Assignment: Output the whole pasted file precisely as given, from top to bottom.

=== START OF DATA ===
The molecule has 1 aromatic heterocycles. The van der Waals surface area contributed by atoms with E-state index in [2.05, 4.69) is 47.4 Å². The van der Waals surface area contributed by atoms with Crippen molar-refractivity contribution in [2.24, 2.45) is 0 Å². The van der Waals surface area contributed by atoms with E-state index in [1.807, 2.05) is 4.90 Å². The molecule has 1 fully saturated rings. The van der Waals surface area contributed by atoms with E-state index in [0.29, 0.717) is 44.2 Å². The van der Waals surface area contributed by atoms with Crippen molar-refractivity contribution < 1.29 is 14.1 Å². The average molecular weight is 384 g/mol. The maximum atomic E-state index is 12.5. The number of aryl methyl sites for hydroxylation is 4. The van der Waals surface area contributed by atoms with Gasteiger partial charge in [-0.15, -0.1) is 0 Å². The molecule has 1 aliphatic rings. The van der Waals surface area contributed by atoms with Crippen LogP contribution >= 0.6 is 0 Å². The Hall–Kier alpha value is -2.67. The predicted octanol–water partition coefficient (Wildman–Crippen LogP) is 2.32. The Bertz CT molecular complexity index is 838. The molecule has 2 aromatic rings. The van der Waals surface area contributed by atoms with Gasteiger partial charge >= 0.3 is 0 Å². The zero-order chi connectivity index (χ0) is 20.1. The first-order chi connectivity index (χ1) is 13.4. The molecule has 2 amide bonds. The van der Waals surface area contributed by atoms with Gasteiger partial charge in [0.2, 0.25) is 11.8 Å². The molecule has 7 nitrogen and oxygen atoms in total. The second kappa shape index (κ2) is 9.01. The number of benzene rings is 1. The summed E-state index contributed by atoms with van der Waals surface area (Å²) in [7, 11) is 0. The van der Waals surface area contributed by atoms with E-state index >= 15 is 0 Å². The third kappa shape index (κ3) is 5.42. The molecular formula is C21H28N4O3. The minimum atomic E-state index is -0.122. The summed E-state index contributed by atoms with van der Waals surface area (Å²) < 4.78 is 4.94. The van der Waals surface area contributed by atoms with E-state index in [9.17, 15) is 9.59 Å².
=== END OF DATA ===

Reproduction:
The molecule has 1 aromatic heterocycles. The van der Waals surface area contributed by atoms with E-state index in [2.05, 4.69) is 47.4 Å². The van der Waals surface area contributed by atoms with Crippen molar-refractivity contribution in [2.24, 2.45) is 0 Å². The van der Waals surface area contributed by atoms with E-state index in [1.807, 2.05) is 4.90 Å². The molecule has 1 fully saturated rings. The van der Waals surface area contributed by atoms with E-state index in [0.29, 0.717) is 44.2 Å². The van der Waals surface area contributed by atoms with Crippen molar-refractivity contribution < 1.29 is 14.1 Å². The average molecular weight is 384 g/mol. The maximum atomic E-state index is 12.5. The number of aryl methyl sites for hydroxylation is 4. The van der Waals surface area contributed by atoms with Gasteiger partial charge in [-0.15, -0.1) is 0 Å². The molecule has 1 aliphatic rings. The van der Waals surface area contributed by atoms with Crippen LogP contribution >= 0.6 is 0 Å². The Hall–Kier alpha value is -2.67. The predicted octanol–water partition coefficient (Wildman–Crippen LogP) is 2.32. The Bertz CT molecular complexity index is 838. The molecule has 2 aromatic rings. The van der Waals surface area contributed by atoms with Gasteiger partial charge >= 0.3 is 0 Å². The zero-order chi connectivity index (χ0) is 20.1. The first-order chi connectivity index (χ1) is 13.4. The molecule has 2 amide bonds. The van der Waals surface area contributed by atoms with Gasteiger partial charge in [0.2, 0.25) is 11.8 Å². The molecule has 7 nitrogen and oxygen atoms in total. The second kappa shape index (κ2) is 9.01. The number of benzene rings is 1. The summed E-state index contributed by atoms with van der Waals surface area (Å²) in [7, 11) is 0. The van der Waals surface area contributed by atoms with E-state index >= 15 is 0 Å². The third kappa shape index (κ3) is 5.42. The molecular formula is C21H28N4O3. The minimum atomic E-state index is -0.122. The summed E-state index contributed by atoms with van der Waals surface area (Å²) < 4.78 is 4.94. The van der Waals surface area contributed by atoms with E-state index in [9.17, 15) is 9.59 Å².